Newsletters

OCT 15, 2019

Winter is Coming

It seems like only a short time ago that we were working diligently to save the small row houses on Etting Street from demolition. As many of you know, we did save those row houses. It was because of your belief and quite frankly, because of your donations, that this was possible. We had support not only from Baltimoreans but from my communities on the West Coast – evidence that this project is bigger than Baltimore; no one should sleep on this.

We are now working determinedly to rehabilitate the Etting Street row houses. In January we signed the Land Disposition Agreement with the city. When a ransomware attack shut down many Baltimore City governmental functions, including the transfer of properties, we moved forward on our work by obtaining a Construction Right of Entry in late July. Once our construction permits were approved, we began working on our first house with Quanshay Henderson, our first participant.

Quanshay grew up in South Baltimore, along with several siblings, and has been working with Black women Build-Baltimore while employed as a hospice aid. She has enjoyed learning the skills to work on her home, and looks forward to the financial independence that will bring.

We’ve done extensive work on Quanshay’s house: debris removal, brick work, roofing, framing a sun porch and deck, and revealing the original brick facade. We are about to bring in other trades for the next phase of rough ins — HVAC, plumbing, and electrical — before moving on to finish work.

We’ve been working on our organization as well. Mid-year, BWBB elected a new board of directors and installed our advisory board. Check out their bios.

Over a weekend in late June, we held our first board retreat and strategic planning session. We dug into our vision, our mission, and our values, and produced a three year plan of goals – one of which was to acquire and rehabilitate a total of 10 houses and one vacant lot on Etting Street. We’ve named this plan The Etting Street Project. We closed on four previously city-owned properties on September 19, and are working to obtain the remaining vacant houses on Etting Street, both city- and privately-owned.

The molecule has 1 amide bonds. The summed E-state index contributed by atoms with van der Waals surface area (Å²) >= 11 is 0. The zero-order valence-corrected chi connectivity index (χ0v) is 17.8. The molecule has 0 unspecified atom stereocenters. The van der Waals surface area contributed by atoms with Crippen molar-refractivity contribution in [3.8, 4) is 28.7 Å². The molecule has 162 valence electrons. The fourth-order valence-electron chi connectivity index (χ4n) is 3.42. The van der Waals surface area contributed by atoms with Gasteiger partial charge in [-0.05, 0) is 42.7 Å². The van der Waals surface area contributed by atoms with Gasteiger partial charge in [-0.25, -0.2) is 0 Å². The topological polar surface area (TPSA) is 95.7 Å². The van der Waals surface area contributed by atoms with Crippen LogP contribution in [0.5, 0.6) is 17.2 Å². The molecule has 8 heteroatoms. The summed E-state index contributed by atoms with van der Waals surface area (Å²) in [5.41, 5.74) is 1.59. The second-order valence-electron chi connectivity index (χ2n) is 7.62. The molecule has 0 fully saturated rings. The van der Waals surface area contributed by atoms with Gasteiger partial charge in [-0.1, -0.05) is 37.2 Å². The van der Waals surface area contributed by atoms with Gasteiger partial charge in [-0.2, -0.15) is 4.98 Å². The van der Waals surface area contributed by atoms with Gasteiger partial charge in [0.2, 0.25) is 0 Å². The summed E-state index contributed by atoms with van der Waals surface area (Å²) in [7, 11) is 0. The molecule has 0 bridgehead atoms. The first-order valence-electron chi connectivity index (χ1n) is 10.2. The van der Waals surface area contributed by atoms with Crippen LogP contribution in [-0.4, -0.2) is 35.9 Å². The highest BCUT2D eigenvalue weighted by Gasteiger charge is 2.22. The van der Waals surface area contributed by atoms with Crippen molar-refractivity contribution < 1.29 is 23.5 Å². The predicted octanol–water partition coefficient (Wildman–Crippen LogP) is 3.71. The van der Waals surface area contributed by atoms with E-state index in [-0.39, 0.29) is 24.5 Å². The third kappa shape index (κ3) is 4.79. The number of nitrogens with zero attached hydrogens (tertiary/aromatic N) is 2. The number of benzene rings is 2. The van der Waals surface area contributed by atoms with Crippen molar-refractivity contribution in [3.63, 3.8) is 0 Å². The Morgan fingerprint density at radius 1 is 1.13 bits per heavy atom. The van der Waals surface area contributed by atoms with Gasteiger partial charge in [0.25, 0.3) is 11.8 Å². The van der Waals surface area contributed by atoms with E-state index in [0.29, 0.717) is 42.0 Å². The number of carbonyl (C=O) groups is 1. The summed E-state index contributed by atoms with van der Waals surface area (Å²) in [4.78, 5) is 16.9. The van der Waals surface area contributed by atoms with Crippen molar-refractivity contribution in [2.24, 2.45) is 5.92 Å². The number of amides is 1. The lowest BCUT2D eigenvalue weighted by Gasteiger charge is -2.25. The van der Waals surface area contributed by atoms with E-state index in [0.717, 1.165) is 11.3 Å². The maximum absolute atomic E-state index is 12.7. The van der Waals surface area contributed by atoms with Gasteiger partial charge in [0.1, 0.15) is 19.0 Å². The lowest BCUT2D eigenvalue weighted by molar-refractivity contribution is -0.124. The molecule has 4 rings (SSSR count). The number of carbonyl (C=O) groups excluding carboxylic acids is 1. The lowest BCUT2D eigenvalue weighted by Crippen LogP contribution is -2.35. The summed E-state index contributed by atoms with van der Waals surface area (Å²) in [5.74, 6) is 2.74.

Black women Build-Baltimore has been gaining press attention. Baltimore Magazine just profiled our organization in October’s issue. We enjoyed the opportunity to talk about who we are, what we do, and why we are doing the work of building wealth through home ownership.

I wrote an op-ed in the Baltimore Sun challenging the foresight of a low-income development that is being built in the neighborhood. You can read the full text here.

Black Women Build – Baltimore won its second grant from Baltimore City’s Community Catalyst Program in September. These grants are awarded to help emerging organizations with operation and capital expenses. We have learned that government funding moves slowly, as we are still awaiting our check from the first March grant.

And this is where you can help. No, it’s not a letter writing campaign to the City, but it does involve paper. I know you believe in the work that we do, so please consider donating via the link at right. As we finish Quanshay’s house this Fall, we need additional funding to stabilize and do roof repairs to protect the remaining three houses before winter. For monthly donors, we have a small gift to show our appreciation.

Thank you for your support.

Shelley Halstead

Founder and Executive Director

Black Women Build – Baltimore is a 501(c)(3) tax-exempt organization and your donation is tax-deductible within the guidelines of the U.S. law. To claim a donation on your U.S. taxes, please keep your email donation receipt as your official record. We’ll send it to you upon successful completion of your donation.

Newsletters

OCT 15, 2019

Winter is Coming

It seems like only a short time ago that we were working diligently to save the small row houses on Etting Street from demolition. As many of you know, we did save those row houses. It was because of your belief and quite frankly, because of your donations, that this was possible. We had support not only from Baltimoreans but from my communities on the West Coast – evidence that this project is bigger than Baltimore; no one should sleep on this.